A24 and AppleTV+ play the long con with an A-List cast and a story with enough twists and turns to keep you watching until the final frame.


Sharper is the newest A24 title to stream on AppleTV+ and it features the feature film directorial debut of Benjamin Caron (Andor, The Crown, The BBC’s Sherlock). Much like the aforementioned television titles he has directed, this film features episodic chapters focused on the main characters of this long con, filling in the gaps of the hustle as each chapter unfolds. By the end, Sharper delivers an entertaining story, and another solid feature film loaded with an A-list cast for AppleTV+’s streaming service.

Tom (Justice Smith) is a quiet man who keeps himself away from crowds. He is intelligent, and connected to money through his father Richard (John Lithgow), a billionaire businessman, yet he prefers to manage a small bookstore where he can spend his days reading. All of this is interrupted by a customer named Sandra (Briana Middleton) who catches his eye. Having the courage to ask her out for dinner leads to a promising relationship until Tom is pulled into Sandra’s family drama and she eventually disappears. Slowly the layers of this onion of a story are pulled back to reveal the connection between Tom, his father, his father’s fiancee Madeline (Julianne Moore) and her son Max (Sebastian Stan), and how it all is connected to the disappearance of Sandra.

Writers Brian Gatewood and Alessandro Tanaka deliver director Caron a script that allows him to utilize some of the skills he has learned directing the likes of a show such as Sherlock. The need to turn the camera’s eye towards one focus of the story as a means of misdirection from another is used effectively enough to be engaging. With this being a story of a long confidence trick, and less of a mystery to solve through forensics or deductive reasoning, Caron need only keep the story moving and let his talented cast carry the story to build the required suspense.

Sebastian Stan and Julianne Moore bring charisma to their parts and elevate some of the two dimensional aspects of the script to give it much more gravitas. When you throw John Lithgow into the works, it only elevates it further. Justice Smith and Briana Middleton are also solid and demonstrate a very natural and organic chemistry together that spills out into their interactions with the other characters they encounter.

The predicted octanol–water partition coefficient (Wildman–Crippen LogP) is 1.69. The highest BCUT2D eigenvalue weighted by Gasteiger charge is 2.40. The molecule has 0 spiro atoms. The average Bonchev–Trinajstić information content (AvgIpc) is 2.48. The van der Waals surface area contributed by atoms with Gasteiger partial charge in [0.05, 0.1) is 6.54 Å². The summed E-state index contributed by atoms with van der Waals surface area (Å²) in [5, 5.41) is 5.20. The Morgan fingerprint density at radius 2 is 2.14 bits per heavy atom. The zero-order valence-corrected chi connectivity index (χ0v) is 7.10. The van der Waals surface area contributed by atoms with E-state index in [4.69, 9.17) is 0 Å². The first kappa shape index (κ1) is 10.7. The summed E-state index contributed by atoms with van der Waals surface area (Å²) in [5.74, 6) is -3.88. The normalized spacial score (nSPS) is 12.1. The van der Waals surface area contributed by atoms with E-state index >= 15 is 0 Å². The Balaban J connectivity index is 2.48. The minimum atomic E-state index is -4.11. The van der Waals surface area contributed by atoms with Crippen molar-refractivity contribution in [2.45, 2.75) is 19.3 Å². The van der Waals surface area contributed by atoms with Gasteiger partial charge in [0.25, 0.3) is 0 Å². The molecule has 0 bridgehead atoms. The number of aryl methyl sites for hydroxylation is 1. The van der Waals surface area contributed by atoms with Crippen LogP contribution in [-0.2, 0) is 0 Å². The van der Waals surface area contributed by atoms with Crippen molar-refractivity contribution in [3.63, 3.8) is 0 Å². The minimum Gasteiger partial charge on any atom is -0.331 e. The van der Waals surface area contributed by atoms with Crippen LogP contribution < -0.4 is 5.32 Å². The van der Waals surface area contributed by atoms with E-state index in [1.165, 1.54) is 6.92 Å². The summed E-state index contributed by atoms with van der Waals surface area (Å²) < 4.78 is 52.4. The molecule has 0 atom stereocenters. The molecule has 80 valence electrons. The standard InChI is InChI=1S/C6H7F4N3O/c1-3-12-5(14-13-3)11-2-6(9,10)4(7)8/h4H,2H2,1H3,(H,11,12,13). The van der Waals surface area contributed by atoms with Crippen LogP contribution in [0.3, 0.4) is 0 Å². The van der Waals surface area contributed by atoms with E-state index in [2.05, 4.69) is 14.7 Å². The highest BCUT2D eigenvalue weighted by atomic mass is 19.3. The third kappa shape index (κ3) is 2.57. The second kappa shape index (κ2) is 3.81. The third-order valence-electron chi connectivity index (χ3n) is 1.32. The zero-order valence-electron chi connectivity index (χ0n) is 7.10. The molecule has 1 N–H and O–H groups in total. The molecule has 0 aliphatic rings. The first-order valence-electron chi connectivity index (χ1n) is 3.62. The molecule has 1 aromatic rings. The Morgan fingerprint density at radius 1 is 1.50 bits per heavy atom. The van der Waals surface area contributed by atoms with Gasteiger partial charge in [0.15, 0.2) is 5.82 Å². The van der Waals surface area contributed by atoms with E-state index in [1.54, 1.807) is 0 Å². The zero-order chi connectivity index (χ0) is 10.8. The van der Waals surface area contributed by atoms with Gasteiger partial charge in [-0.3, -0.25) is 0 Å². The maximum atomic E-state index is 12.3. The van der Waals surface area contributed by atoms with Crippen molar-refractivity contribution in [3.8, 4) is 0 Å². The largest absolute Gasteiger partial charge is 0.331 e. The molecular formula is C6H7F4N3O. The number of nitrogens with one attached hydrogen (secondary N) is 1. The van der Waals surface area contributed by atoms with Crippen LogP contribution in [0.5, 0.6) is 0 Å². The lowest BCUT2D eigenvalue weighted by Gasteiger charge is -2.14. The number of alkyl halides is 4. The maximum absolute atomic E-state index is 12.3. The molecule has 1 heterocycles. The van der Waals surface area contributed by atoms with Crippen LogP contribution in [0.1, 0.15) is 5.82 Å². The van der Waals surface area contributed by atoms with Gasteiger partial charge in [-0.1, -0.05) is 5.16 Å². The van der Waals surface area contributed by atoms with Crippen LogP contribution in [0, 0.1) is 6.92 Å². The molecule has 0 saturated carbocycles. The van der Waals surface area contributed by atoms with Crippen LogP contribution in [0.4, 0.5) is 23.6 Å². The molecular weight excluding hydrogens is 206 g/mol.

Sharper fails, however, to really explain a plausible enough backstory or motivation to why the perpetrators of this con engage is such shenanigans above the typical “in it for the payoff” endgame. They seem to include and easily dismiss supporting players to their con without any real connective tissue in the script to explain how these characters know each other, aren’t suspicious of each other, etc.. This is in spite of the fact that at multiple times in the story the “con”-ers are “con”-ing each other. Without it causing anyone to turn on another, they just shrug it off and work with each other again next time like its all water under the bridge. Neither side really is affected by any of it. Instead, the scene changes and the story pushes these relationships towards the next set piece without much fallout.

While this aspect of the characters is an obvious weakness of the script, there are strong foundations to the cons themselves and how they play out in multiple layers of the narrative. With each twist in the story, the reveal is effective because of the plausibility and genuineness to how the characters are responding to the events as they play out. That said, nothing in this script creates enough tension to pull you in where you are truly worried for these characters…just enough that you are entertained enough to keep watching.

Sharper won’t catch the box office on fire or drive increased subscriptions to AppleTV+, but it does serve a solidly entertaining story from the first frame to the last, which bolsters Apple’s continued level of content depth it has been producing. The cast is top-notch and elevate any shortcomings of the script to bring a story of a compelling confidence trick that you do want to see played out until its final concluding frame.